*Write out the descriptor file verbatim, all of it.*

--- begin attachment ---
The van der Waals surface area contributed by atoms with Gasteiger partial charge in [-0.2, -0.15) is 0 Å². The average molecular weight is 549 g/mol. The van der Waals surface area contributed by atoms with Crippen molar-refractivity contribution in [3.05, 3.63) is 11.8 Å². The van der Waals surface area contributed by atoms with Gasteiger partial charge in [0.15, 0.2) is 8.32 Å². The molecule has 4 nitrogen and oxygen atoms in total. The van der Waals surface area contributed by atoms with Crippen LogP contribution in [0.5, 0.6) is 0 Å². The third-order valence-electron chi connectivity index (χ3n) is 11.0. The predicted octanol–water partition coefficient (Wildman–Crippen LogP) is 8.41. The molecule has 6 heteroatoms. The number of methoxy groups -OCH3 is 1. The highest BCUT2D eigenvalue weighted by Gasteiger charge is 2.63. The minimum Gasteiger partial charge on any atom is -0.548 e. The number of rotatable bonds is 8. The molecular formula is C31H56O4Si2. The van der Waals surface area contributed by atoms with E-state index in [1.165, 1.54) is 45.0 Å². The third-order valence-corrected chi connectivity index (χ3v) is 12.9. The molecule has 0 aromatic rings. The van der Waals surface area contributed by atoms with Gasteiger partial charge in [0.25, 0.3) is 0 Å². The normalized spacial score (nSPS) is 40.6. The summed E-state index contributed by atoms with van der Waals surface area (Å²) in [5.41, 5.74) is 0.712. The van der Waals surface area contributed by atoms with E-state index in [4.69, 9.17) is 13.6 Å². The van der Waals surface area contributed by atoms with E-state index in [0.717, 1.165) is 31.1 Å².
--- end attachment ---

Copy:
The van der Waals surface area contributed by atoms with Gasteiger partial charge in [-0.2, -0.15) is 0 Å². The average molecular weight is 549 g/mol. The van der Waals surface area contributed by atoms with Crippen molar-refractivity contribution in [3.05, 3.63) is 11.8 Å². The van der Waals surface area contributed by atoms with Gasteiger partial charge in [0.15, 0.2) is 8.32 Å². The molecule has 4 nitrogen and oxygen atoms in total. The van der Waals surface area contributed by atoms with Crippen LogP contribution in [0.5, 0.6) is 0 Å². The third-order valence-electron chi connectivity index (χ3n) is 11.0. The predicted octanol–water partition coefficient (Wildman–Crippen LogP) is 8.41. The molecule has 6 heteroatoms. The number of methoxy groups -OCH3 is 1. The highest BCUT2D eigenvalue weighted by Gasteiger charge is 2.63. The minimum Gasteiger partial charge on any atom is -0.548 e. The number of rotatable bonds is 8. The molecular formula is C31H56O4Si2. The van der Waals surface area contributed by atoms with E-state index in [1.165, 1.54) is 45.0 Å². The third-order valence-corrected chi connectivity index (χ3v) is 12.9. The molecule has 0 aromatic rings. The van der Waals surface area contributed by atoms with Gasteiger partial charge in [0.25, 0.3) is 0 Å². The normalized spacial score (nSPS) is 40.6. The summed E-state index contributed by atoms with van der Waals surface area (Å²) in [5.41, 5.74) is 0.712. The van der Waals surface area contributed by atoms with E-state index in [4.69, 9.17) is 13.6 Å². The van der Waals surface area contributed by atoms with E-state index in [0.717, 1.165) is 31.1 Å².